Dubai developer Union Properties’ chairman detained amid probe
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Dubai developer Union Properties’ chairman detained amid probe

Dubai developer Union Properties’ chairman detained amid probe

Last month, the UAE attorney general announced a “major” investigation into alleged financial violations at the company

A United Arab Emirates prosecutor has ordered the detention of the chairman of Dubai-based Union Properties pending an investigation into alleged financial violations at one of the country’s biggest developers.

Khalifa Al Hammadi’s detention was requested by the Federal Public Funds Prosecution and “the case is still under investigation,” the company said in a stock market disclosure, citing a letter from the authorities. A spokesman for Union Properties declined to comment when contacted by Bloomberg on Tuesday.

Last month, the UAE attorney general announced a “major” investigation into alleged financial violations at the company, sending its shares into a tailspin. The probe followed complaints by the market regulator, the Securities and Commodities Authority, alleging violations by the company’s board chairman and other officials.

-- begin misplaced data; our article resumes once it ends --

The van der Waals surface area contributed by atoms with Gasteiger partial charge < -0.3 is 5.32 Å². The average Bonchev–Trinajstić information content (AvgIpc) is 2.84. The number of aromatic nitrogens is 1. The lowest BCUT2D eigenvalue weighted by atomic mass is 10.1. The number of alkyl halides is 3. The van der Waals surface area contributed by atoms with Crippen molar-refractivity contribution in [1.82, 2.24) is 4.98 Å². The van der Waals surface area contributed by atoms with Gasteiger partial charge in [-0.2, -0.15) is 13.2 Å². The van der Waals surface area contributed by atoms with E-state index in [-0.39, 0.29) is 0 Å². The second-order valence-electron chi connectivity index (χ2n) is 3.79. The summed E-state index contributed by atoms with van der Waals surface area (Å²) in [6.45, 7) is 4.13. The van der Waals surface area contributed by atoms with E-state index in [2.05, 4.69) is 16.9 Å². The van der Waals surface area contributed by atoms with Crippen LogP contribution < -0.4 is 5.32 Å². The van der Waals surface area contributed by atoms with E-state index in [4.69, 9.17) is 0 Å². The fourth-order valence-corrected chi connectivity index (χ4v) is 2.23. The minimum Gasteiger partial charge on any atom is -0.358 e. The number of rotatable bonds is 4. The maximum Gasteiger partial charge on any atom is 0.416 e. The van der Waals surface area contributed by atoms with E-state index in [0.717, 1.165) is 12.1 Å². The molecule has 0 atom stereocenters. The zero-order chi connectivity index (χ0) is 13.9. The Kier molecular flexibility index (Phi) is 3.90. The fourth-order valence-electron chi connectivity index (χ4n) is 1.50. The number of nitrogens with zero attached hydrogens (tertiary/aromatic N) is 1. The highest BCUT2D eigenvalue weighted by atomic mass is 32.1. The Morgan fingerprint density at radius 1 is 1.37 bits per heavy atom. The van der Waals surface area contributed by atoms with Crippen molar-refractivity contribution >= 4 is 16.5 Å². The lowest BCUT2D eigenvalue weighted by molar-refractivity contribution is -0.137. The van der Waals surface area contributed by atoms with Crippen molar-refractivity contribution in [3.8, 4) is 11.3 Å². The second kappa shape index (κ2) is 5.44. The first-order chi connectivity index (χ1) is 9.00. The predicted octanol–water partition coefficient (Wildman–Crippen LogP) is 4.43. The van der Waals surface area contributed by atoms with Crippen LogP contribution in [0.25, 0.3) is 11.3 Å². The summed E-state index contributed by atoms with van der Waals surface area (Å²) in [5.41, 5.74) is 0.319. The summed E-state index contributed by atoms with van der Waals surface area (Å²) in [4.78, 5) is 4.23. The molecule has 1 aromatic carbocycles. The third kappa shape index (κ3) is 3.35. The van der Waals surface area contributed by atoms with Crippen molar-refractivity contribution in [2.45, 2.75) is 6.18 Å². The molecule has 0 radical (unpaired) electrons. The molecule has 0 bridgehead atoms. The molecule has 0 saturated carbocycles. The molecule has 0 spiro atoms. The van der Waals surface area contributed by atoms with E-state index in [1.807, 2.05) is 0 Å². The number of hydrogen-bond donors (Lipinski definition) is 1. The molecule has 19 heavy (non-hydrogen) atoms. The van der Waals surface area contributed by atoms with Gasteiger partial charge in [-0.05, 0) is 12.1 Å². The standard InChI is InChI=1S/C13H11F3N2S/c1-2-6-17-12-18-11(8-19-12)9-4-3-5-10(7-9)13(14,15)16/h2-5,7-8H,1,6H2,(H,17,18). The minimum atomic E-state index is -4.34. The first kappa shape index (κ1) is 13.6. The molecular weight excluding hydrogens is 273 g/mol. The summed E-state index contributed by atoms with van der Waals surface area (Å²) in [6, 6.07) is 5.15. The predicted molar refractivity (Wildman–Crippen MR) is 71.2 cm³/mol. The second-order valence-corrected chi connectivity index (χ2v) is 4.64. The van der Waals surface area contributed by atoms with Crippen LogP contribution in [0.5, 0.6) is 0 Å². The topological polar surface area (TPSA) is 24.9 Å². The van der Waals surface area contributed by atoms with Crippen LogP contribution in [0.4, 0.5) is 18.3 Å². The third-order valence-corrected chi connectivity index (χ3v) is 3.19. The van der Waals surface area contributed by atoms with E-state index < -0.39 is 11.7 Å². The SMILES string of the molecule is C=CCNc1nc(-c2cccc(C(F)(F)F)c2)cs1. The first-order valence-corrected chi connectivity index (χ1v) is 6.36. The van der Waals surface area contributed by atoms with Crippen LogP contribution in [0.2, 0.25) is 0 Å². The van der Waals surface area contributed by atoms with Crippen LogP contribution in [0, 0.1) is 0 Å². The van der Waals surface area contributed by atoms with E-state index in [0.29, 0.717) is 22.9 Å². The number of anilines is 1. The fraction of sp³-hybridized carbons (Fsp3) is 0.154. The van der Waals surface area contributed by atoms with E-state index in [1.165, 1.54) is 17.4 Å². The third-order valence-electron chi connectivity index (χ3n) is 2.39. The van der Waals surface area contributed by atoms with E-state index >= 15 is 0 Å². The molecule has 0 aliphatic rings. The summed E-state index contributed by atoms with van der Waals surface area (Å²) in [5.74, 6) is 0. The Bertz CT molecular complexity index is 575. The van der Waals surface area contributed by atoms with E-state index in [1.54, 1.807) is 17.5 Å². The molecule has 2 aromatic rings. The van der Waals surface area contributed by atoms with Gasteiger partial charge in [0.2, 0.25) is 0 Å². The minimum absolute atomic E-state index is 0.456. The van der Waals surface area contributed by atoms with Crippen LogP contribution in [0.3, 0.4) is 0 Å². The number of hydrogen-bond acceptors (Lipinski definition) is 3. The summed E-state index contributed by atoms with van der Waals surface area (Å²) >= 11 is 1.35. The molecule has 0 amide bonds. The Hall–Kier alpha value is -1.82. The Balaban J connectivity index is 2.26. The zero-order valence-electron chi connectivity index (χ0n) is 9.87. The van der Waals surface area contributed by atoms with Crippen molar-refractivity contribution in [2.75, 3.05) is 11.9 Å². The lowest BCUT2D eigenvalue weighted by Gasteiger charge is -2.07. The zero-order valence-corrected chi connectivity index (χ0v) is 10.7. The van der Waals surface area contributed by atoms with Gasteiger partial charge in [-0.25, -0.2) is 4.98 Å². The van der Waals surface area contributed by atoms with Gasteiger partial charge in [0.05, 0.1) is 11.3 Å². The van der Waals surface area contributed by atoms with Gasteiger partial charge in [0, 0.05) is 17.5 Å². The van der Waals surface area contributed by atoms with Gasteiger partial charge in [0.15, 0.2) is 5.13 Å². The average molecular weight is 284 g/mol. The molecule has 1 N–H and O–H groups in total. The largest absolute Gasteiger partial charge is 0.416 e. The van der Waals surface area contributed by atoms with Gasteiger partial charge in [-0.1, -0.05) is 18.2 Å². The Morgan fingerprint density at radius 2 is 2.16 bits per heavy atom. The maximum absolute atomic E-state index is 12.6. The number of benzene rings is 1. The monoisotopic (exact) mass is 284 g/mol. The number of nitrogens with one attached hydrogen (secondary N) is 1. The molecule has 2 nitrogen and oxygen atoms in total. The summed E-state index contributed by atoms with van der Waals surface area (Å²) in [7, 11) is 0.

The allegations include the firm selling property at less than its real value and suspected violations of accounting standards systems to hide losses.

While many Dubai builders and developers have been beset by accusations of wrongdoing, probes of listed companies are rarely disclosed by local prosecutors.

In a statement to Dubai’s bourse last month, Union Properties said a property that was sold for Dhs30m ($8.2m) in March 2020 had previously been valued at Dhs49.5m “before the spread of the Covid-19 pandemic and its accompanying negative effects.” It was bought by a woman who shares the chairman’s last name, according to the statement. It wasn’t clear if there was a relation between the two.

Once among the main developers that shaped Dubai, Union Properties struggled to repay its debts in the aftermath of the emirate’s crisis in 2009 and has never fully recovered. Its shares are up 16 per cent so far this year after rebounding from October’s collapse, giving the company a market value of $380m.

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